Despite Yahoo!’s infamous move a couple of years ago to recall it’s remote work program – something publicly derided by many, including billionaire businessman Richard Branson – remote working is here to stay. Last year Gallup reported that, to date, 37% of US workers have telecommuted – up from 30% in 2008.
Continuing this trend, more and more companies that don’t have any need for being in a physical location, like a manufacturing organization, are going completely virtual. Every year the job board site Flexjobs posts a list of companies that are either partially distributed or entirely virtual, and that list has grown from 26 in 2014 to 125 in 2016.
Of business leaders surveyed at the Global Leadership Summit in London in 2014, 34% predicted that over half of their full-time workers would be working remotely come the year 2020, and another 25% agreed that three-quarters would be working in a non-traditional office by that time – which is now just a few short years away.
Beyond the fact that companies are realizing there are numerous benefits to telecommuting, millennials, more than any other generation, are valuing flexibility in their jobs. For a generation that grew up with the now-ubiquitous technology that connects us the question seems to be, “If you can do your job effectively from anywhere, why do you have to be anywhere?”
There still isn’t a wholehearted acceptance of this shift towards telecommuting – sometimes due to procedural and collaboration hurdles or due to lack of trust by management – but the change feels somewhat inevitable. Let’s explore the benefits to people and companies, along with some of the implications and considerations around this shift.
Pluses for workers
TINYpulse, maker of employee engagement solutions, ran a survey which found that full-time remote workers were on average happier than their office-bound counterparts. Freedom and flexibility are recurrent themes in people’s answers as to why they enjoy telecommuting.
Moreover, and almost counterintuitively, telecommuters felt more valued at work, too. Perhaps there’s something to the element of trust that is inherent in allowing working remotely – something that has been difficult for some managers and companies with a more traditional mentality.
As Richard Branson said, “To successfully work with other people, you have to trust each other. A big part of this is trusting people to get their work done wherever they are, without supervision. It is the art of delegation, which has served Virgin and many other companies well over the years.”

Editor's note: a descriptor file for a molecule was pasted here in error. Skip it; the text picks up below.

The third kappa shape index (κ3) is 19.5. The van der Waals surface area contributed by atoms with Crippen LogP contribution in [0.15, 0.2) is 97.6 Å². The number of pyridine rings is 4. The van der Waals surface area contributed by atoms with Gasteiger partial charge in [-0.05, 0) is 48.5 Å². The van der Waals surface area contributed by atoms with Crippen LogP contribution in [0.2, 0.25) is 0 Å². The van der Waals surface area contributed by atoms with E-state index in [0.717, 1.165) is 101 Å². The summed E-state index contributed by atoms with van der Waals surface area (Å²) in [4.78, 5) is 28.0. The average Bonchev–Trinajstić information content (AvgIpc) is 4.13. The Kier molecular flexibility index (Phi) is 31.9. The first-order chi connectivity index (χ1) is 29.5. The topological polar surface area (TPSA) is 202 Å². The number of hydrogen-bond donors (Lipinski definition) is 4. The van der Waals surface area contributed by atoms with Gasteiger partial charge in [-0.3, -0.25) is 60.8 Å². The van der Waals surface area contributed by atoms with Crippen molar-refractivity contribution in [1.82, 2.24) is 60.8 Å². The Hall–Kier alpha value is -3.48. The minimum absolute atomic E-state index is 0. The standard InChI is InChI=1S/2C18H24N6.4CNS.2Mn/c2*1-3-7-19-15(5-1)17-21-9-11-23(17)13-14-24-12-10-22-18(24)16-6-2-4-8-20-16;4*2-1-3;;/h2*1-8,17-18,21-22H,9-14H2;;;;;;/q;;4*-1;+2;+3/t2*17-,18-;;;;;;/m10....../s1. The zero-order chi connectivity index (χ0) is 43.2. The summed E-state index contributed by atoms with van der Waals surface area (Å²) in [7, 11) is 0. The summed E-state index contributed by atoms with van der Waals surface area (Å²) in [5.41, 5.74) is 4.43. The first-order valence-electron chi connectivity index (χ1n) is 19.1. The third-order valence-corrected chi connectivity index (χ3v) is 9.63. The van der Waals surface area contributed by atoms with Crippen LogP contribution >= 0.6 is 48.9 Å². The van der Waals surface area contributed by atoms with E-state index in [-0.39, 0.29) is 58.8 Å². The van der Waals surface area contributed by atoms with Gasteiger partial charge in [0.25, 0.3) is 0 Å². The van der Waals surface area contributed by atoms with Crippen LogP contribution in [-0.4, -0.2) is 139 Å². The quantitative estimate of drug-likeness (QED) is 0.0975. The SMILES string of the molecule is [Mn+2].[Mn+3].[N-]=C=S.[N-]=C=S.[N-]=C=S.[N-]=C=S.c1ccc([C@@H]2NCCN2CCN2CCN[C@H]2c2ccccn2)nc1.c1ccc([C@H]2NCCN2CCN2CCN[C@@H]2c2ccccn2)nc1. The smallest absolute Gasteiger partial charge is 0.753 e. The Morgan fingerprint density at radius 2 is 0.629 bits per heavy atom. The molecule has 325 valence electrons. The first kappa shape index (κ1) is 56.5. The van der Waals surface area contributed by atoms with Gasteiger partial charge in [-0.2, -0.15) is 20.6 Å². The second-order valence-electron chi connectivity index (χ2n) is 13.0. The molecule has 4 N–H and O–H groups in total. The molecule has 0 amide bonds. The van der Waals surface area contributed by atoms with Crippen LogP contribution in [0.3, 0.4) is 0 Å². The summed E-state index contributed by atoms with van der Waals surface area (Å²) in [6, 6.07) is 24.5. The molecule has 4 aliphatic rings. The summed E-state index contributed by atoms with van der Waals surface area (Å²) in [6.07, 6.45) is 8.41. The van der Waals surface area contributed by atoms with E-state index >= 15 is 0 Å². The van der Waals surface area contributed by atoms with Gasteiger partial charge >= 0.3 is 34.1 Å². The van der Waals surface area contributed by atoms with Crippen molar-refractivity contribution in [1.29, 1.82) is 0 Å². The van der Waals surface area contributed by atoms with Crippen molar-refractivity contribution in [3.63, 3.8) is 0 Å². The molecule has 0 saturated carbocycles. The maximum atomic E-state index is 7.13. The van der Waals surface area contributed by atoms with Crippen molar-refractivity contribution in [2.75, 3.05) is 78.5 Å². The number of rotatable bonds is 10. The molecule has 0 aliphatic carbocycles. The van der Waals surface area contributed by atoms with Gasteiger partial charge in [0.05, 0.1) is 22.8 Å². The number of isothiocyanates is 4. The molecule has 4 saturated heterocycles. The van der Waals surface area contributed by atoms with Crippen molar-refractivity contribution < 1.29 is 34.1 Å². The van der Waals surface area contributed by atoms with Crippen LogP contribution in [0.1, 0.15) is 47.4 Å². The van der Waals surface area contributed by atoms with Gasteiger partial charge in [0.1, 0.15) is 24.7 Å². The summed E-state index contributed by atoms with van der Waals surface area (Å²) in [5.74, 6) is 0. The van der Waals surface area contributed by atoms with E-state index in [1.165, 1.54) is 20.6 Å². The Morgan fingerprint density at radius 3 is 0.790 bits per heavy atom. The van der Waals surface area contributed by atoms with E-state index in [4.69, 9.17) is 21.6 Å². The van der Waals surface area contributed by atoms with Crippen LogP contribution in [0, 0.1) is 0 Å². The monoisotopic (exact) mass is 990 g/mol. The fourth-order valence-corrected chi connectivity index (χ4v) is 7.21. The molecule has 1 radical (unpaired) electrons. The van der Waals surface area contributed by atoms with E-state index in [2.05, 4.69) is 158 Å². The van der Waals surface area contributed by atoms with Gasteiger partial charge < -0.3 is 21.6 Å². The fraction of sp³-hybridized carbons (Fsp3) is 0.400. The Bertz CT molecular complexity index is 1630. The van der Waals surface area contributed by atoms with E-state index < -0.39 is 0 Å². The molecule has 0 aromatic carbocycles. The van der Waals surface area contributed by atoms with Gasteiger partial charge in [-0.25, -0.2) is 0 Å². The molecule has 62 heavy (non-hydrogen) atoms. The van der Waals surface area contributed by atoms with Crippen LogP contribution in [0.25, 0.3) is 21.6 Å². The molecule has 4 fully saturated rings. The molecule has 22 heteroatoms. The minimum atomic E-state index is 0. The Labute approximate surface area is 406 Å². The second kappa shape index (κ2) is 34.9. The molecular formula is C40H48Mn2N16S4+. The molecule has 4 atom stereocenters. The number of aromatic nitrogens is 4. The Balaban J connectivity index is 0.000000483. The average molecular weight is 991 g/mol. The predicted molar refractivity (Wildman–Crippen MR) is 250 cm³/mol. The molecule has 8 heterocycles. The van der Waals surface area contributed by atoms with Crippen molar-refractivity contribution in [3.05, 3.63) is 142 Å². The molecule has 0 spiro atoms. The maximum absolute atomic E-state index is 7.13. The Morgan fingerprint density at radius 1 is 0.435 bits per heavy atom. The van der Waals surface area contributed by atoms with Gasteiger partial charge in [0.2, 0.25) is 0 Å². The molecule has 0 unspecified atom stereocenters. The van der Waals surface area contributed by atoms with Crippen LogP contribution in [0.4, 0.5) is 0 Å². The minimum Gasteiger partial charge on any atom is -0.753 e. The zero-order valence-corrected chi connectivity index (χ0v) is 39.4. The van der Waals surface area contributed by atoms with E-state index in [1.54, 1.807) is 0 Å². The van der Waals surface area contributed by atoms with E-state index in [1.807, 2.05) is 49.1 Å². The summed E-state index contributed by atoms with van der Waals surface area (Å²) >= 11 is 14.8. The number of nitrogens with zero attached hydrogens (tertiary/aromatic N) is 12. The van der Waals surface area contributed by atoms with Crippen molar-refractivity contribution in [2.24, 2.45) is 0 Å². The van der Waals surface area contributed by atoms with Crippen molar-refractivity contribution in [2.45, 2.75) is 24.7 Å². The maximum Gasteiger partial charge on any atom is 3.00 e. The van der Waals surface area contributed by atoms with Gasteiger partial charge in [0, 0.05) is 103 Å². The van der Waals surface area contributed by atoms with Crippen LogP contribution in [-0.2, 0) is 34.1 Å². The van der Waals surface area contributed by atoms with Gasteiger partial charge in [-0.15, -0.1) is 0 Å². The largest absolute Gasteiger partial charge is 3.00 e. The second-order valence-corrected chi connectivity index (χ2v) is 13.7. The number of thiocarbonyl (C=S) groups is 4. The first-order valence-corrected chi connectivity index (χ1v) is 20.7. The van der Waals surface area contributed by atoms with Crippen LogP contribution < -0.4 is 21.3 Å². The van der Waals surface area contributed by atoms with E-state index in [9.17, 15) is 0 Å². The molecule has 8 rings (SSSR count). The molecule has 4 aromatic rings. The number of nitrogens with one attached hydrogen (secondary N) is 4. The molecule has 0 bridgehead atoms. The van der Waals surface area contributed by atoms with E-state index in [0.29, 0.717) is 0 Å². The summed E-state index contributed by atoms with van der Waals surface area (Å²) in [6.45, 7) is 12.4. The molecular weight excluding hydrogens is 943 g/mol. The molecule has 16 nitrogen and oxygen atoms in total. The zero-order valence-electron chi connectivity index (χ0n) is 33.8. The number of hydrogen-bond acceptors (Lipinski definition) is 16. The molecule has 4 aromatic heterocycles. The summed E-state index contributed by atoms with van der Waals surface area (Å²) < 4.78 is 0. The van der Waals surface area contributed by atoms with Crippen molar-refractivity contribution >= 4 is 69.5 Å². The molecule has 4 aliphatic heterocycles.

Pluses for Companies
The benefits aren’t solely for the worker, though, as companies enjoy a number of perks as well. Having less bodies at the office means less space is required, and thus, lower overhead.
Likewise, companies have access to a larger talent pool. As outlined in this HuffPost article, Diebold, an ATM and POS services company based in Canton, Ohio, forged a bold turnaround under the helm of their new leader who openly encouraged telecommuting and sought employees outside their midwest headquarters. CEO Andy Mattes described his motivation: “We wanted the brightest people on the planet.” By allowing telecommuting they “got talent from a ‘who’s who’ of the tech industry.”
Another perk, happier employees mean lower turnover rates – something that can have a real impact on the bottom line, as replacing employees can range from 16% to 213% of salary, depending on seniority of the position according to a CAP Study.
With the general trend towards telecommuting and remote work, there are a number of considerations that come into play, especially in creating an effective distributed work team.
Communication is more important than ever. It’s essential to use all modes of communication effectively, including email, chat, video conferencing, and, of course, in person meetings. Establishing norms for when and how to use various modes of communication while working remotely is critical for success, and potentially why some older companies have struggled with telecommuting.
Not only is communication essential for expressing goals and expectations, but also to keep employees engaged. Workers need to feel a part of their company regardless of where they are actually located, and this happens when they are encouraged to give feedback often. Investing in training, like our communication skills workshop, can be invaluable for ensuring teams communicate effectively.
For companies to be successful with remote working, it’s also essential to have very clear objectives. The less ambiguity, the better, as this ensures everyone is working toward common goals and not fuzzy on the company’s trajectory. What’s encouraging is that remote workers actually report high engagement with their management, with over 50% of TinyPULSE respondents citing one or more check-ins with their supervisors. This is often more than most office workers experience.
Unsurprisingly, TinyPULSE also found that remote workers reported having weaker relationships with their co-workers. The nature of remote work means less face-to-face interactions. By meeting in person, co-workers can gain a better understanding of how everyone operates as well as gain insights into each other’s personalities. People might find out that their co-worker who sends short, terse sounding emails is actually a really nice guy who simply prides himself in written efficiency. This is where group meetings for team building or corporate retreats can really pay dividends.
Seeing as the Wall Street Journal reported that small to medium sized businesses (10-250 employees) that allowed workers to telecommute at least three times a month were more likely to log revenue increases of 10% over the past year than those firms without remote work options, it appears that striving hard to make telecommuting work is a smart endeavor for many organizations.
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